Chrono Trigger Retrospective Conclusion at A Death in the Family


When I write about gaming, it’s also my way of talking about some of the thematic concerns I have in my daily life, personal meditations, philosophical quandaries and more. So in that sense, while I’m talking about gaming, I’m also talking about some of my own personal struggles. In the concluding act of the Chrono Trigger retrospective, I explore death, mortality, and the realization that becomes more and more acute with age- we are running out of time. Unlike Chrono Trigger, there is no time machine to revert matters or even flip mortality on its head. It’s an adage, even a cliche, that we fear death as we get older, while the young never even contemplate it. Even when they do, it’s a different kind of fear. I write about those feelings and player choice in the third piece. Big big thanks to everyone who’s read the whole series and of course, to It’s been popular enough to warrant a new series which is going to come from one of the Final Fantasy games (and which I’ve started playing with Angela). I’ll keep everyone posted. In the meantime, here’s an excerpt with the actual piece on the link below:

It’s a trope that the older we get, the more we fear death. All these years later, Crono’s death during that first confrontation with Lavos still shocks me. Usually, the repercussions of any gaming death are easily fixable with a continue or extra life. He’s the main character. He’s not supposed to die, right? But no, Crono was really dead. For a silent hero, Crono’s actions sang volumes just by his willingness to sacrifice himself without a moment’s hesitation. Even Magus, the arch villain until that point, appears shocked. And if you’re strong enough, you can go fight Lavos again without Crono and beat the game.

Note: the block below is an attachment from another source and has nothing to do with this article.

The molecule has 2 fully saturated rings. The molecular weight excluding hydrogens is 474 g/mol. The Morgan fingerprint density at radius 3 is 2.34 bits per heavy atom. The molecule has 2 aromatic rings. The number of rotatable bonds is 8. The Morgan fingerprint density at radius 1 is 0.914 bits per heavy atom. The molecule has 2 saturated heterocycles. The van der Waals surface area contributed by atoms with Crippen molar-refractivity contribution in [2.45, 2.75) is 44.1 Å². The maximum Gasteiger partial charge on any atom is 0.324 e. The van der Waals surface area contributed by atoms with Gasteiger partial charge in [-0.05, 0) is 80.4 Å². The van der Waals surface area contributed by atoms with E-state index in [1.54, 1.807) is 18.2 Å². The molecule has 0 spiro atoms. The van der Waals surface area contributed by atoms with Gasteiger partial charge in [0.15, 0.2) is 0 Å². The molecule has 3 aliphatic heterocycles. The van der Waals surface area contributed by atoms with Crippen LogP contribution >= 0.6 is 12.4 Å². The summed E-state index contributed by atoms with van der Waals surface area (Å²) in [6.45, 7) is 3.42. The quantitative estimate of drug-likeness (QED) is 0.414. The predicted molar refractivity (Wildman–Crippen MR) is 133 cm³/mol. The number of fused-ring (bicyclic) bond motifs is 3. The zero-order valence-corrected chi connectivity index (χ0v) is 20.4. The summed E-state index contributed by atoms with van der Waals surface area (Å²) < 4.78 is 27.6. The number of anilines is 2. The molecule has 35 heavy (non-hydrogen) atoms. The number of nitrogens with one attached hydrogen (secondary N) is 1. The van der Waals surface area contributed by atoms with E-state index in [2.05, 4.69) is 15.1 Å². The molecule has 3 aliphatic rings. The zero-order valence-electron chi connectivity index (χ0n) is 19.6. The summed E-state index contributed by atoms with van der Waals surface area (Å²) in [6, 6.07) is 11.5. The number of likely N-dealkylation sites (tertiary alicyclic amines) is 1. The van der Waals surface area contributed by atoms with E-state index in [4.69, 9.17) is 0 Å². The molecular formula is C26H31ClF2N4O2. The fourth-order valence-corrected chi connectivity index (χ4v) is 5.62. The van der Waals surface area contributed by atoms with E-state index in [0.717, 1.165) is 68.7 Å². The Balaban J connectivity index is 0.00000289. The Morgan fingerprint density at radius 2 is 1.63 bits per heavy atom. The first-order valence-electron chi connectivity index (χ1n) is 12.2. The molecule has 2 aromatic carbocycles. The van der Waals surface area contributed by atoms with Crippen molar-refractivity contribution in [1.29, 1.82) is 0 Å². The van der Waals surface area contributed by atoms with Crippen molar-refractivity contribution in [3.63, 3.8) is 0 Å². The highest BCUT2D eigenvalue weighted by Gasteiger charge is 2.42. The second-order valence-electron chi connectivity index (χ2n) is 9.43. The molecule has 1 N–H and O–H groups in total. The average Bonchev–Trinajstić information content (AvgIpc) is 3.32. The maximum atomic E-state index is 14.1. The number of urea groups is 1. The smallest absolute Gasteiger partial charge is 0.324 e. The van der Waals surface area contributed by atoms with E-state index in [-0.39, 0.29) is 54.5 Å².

Originally, Chrono Trigger writer, Masato Kato, wanted to keep Crono dead. To continue the mission, the party would actually have to recruit a younger version of Crono. But Square deemed it too depressing and requested that the rest of the story be written in a way that he can still be saved. Depending on your perspective, the next sequence was either the most intriguing rescue mission devised, or the cheesiest part of the game. The characters use a time egg to initiate the eponymous “chrono trigger” and save Crono’s life. I really liked it and even if it was a bit deus ex machina, I thought it was a clever use of time travel, though it did make me wonder, if they could freeze time like that, why not also kill Lavos in the process?

It’s after this point that Chrono Trigger essentially becomes open world and open time. You can go anywhere, anywhen, and undertake multiple sidequests. It’s one of my favorite parts of the game because many of the adventures are character-driven segments that reveal more about your party members. I also appreciated how every decision you make impacts the ending and the way the quests play out. If anything, it’s an allegorical representation of time with all its branching pathways.

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2 thoughts on “Chrono Trigger Retrospective Conclusion at A Death in the Family

  1. This is one of those classic games that even on its initial release when it would have been accessible to me as a kid, I’ve never made it round to playing it. Still feel like I’m missing out.

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